University of Virginia Faculty Senate Executive Council condemns Virginia Attorney General Cuccinelli’s investigation into Michael Mann, and warns of the the potential chilling effect:
Dr. Mann is an internationally respected and highly cited climate scientist. The funding he received for his research resulted from impartial, stringent peer review by respected independent scientists under the auspices of national scientific research organizations. His research findings, including many of those involved in this investigation, have been reported in leading scientific journals, which are themselves subject to additional exacting review by the scientific community prior to publication. Dr. Mann’s research findings were reported in the 2007 assessment by the United Nations (UN) Intergovernmental Panel on Climate Change (IPCC, posted at http://www.ipcc.ch/). Prior to publication, this comprehensive assessment was reviewed by hundreds of the world’s leading climate researchers representing a broad range of scientific opinion. Before its release, the assessment was also reviewed and approved by all UN member nations, including the United States.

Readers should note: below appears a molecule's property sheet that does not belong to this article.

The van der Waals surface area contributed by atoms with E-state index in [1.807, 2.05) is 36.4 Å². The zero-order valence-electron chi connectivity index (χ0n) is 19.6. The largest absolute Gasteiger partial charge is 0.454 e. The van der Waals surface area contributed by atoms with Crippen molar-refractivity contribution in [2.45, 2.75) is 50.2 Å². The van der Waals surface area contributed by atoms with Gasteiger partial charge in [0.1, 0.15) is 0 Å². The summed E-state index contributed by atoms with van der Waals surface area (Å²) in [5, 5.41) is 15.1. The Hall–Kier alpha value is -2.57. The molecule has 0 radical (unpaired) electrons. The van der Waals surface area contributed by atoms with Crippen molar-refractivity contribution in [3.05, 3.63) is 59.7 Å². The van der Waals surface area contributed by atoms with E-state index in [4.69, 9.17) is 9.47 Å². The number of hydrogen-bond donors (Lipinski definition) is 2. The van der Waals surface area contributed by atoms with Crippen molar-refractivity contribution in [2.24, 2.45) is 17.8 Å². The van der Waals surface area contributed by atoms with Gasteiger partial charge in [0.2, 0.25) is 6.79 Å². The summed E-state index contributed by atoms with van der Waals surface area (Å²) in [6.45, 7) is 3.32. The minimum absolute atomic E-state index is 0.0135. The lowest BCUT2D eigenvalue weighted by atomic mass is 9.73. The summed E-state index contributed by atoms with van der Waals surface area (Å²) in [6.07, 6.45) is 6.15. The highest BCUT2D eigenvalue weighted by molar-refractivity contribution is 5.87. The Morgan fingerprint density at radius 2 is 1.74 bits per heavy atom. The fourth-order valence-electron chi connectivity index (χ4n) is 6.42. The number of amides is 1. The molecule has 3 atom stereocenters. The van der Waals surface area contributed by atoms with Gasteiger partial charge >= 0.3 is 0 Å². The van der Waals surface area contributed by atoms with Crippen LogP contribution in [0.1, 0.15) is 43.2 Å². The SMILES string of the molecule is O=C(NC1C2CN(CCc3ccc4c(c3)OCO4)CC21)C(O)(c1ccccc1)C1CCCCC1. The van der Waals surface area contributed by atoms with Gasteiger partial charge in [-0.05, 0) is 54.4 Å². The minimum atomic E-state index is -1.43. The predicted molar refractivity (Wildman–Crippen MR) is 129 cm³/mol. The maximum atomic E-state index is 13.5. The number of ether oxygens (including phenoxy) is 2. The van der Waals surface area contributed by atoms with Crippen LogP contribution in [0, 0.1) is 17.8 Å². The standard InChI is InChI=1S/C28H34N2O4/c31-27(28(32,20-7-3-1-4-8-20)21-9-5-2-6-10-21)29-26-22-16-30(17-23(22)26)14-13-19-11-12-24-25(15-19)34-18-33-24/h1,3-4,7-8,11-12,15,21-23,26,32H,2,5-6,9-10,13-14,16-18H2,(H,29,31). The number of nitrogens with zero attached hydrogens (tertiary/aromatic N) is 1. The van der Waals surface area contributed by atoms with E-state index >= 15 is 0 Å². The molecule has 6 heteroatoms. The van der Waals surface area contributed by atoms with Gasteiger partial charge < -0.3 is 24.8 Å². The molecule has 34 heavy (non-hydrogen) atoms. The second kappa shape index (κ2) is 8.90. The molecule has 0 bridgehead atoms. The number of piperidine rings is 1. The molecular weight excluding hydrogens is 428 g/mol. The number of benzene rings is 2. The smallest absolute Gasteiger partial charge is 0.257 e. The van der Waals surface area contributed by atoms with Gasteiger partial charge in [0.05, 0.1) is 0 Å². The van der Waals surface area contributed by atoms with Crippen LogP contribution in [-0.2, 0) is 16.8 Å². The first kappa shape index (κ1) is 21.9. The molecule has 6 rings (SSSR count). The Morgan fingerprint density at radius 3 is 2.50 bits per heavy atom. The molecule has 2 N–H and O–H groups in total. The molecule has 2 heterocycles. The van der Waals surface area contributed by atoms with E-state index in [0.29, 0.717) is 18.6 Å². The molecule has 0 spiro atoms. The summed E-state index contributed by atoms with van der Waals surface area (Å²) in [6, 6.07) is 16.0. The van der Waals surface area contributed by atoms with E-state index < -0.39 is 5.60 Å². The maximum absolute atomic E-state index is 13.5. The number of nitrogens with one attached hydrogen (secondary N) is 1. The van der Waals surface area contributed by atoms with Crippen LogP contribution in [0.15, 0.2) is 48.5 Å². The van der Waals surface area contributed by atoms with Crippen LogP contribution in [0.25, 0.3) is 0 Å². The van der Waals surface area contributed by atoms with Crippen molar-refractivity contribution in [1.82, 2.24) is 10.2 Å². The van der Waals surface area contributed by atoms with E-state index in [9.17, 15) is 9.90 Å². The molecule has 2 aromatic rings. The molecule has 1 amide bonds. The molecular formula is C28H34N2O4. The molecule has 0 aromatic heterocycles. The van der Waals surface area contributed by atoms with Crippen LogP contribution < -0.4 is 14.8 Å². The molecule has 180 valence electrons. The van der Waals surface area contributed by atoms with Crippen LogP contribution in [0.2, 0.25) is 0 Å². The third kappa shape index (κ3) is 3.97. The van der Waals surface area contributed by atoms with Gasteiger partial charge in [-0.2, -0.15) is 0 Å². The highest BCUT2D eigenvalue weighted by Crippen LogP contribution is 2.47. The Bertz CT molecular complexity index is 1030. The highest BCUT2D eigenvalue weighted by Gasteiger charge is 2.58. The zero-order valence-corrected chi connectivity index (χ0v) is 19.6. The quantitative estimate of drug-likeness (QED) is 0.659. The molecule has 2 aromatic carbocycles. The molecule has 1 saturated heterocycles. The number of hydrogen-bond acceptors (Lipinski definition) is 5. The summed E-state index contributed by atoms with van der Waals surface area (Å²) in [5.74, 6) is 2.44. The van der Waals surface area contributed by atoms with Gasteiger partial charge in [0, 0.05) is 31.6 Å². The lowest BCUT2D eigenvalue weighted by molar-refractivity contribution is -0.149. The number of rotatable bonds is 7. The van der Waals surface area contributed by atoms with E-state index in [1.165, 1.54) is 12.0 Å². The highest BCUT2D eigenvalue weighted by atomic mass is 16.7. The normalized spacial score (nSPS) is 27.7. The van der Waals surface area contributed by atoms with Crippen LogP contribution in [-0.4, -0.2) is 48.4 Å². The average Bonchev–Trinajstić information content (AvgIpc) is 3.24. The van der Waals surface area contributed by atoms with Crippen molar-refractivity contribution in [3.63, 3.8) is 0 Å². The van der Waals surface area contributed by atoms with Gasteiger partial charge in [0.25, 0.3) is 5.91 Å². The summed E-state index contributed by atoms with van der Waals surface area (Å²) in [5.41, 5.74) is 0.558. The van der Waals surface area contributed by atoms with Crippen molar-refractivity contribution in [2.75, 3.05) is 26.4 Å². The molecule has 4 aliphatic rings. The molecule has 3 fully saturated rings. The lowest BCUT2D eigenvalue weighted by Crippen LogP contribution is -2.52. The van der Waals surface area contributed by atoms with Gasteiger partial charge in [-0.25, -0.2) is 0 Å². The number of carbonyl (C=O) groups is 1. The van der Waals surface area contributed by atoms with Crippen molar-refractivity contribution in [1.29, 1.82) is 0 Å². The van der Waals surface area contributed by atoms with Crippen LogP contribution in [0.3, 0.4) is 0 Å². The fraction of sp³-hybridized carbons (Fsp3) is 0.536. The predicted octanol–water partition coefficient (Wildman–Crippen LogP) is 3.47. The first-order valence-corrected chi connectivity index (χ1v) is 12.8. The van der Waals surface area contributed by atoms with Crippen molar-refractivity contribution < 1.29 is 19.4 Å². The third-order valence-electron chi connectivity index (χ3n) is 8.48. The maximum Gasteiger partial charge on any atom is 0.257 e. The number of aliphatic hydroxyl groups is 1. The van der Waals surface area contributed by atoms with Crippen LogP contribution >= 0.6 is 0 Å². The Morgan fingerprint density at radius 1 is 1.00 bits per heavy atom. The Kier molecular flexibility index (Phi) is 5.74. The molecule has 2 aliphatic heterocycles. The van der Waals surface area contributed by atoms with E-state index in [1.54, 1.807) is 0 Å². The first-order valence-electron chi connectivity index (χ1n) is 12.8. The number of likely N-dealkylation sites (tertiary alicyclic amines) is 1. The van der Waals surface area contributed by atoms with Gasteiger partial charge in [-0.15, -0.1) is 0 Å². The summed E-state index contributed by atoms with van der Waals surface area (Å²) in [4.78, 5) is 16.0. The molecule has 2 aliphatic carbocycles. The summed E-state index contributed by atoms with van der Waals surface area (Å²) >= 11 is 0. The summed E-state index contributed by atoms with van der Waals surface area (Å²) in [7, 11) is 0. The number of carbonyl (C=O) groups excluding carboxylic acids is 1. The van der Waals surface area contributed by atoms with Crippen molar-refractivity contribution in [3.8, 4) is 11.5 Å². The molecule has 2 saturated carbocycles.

We maintain that peer review by the scientific community is the appropriate means by which to identify error in the generation, presentation and interpretation of scientific data. The Attorney General’s use of his power to issue a CID under the provisions of Virginia’s FATA is an inappropriate way to engage with the process of scientific inquiry. His action and the potential threat of legal prosecution of scientific endeavor that has satisfied peer-review standards send a chilling message to scientists engaged in basic research involving Earth’s climate and indeed to scholars in any discipline. Such actions directly threaten academic freedom and, thus, our ability to generate the knowledge upon which informed public policy relies.
And Ken Caldeira reminds us where we have seen such prosecution of scientists before:
It is one thing to say that Michael Mann is wrong, despite the mountain of evidence to the contrary. It is another thing entirely to accuse him of fraud when there is absolutely no evidence of fraud.
There is a historical example where politicians went after scientists because the politicians didn’t like their scientific results. The example is Lysenkoism. The country was the Soviet Union.
Are American politicians following in the footsteps of Stalin?
If the science is used to direct public policy, it is the Attorney General’s business.
The worst that can be said about Mann’s work is that it is wrong, but not obviously wrong. And scientists should never be punished for being wrong. Being wrong it is an important aspect of science. If scientists begin to worry about legal repercussions for being wrong scientific inquiry will slow, making us all worse off.
That is the bottom line, and that is why Cuccinelli’s actions need to be condemned.